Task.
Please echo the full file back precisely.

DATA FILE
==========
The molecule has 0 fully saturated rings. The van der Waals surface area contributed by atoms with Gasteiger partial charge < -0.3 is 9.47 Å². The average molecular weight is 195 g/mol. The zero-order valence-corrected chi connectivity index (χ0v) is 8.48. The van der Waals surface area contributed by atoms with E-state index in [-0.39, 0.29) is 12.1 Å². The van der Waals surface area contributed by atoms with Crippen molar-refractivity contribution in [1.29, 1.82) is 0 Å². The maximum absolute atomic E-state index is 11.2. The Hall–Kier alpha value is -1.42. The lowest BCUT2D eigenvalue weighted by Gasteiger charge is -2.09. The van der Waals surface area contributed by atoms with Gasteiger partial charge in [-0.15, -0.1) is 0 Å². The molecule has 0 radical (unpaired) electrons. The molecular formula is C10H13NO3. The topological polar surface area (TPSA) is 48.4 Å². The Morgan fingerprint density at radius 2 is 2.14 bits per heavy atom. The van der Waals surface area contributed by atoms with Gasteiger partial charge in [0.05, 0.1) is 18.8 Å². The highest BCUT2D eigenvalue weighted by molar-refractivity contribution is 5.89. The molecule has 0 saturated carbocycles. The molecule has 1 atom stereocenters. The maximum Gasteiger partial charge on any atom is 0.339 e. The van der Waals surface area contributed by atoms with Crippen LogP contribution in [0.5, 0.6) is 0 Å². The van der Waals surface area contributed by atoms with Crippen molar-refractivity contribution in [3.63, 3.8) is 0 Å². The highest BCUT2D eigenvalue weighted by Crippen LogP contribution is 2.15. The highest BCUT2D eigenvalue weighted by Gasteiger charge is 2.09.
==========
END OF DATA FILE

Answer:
The molecule has 0 fully saturated rings. The van der Waals surface area contributed by atoms with Gasteiger partial charge < -0.3 is 9.47 Å². The average molecular weight is 195 g/mol. The zero-order valence-corrected chi connectivity index (χ0v) is 8.48. The van der Waals surface area contributed by atoms with E-state index in [-0.39, 0.29) is 12.1 Å². The van der Waals surface area contributed by atoms with Crippen molar-refractivity contribution in [1.29, 1.82) is 0 Å². The maximum absolute atomic E-state index is 11.2. The Hall–Kier alpha value is -1.42. The lowest BCUT2D eigenvalue weighted by Gasteiger charge is -2.09. The van der Waals surface area contributed by atoms with Gasteiger partial charge in [-0.15, -0.1) is 0 Å². The molecule has 0 radical (unpaired) electrons. The molecular formula is C10H13NO3. The topological polar surface area (TPSA) is 48.4 Å². The Morgan fingerprint density at radius 2 is 2.14 bits per heavy atom. The van der Waals surface area contributed by atoms with Gasteiger partial charge in [0.05, 0.1) is 18.8 Å². The highest BCUT2D eigenvalue weighted by molar-refractivity contribution is 5.89. The molecule has 0 saturated carbocycles. The molecule has 1 atom stereocenters. The maximum Gasteiger partial charge on any atom is 0.339 e. The van der Waals surface area contributed by atoms with Crippen LogP contribution in [0.5, 0.6) is 0 Å². The van der Waals surface area contributed by atoms with Crippen molar-refractivity contribution in [3.63, 3.8) is 0 Å². The highest BCUT2D eigenvalue weighted by Crippen LogP contribution is 2.15. The highest BCUT2D eigenvalue weighted by Gasteiger charge is 2.09.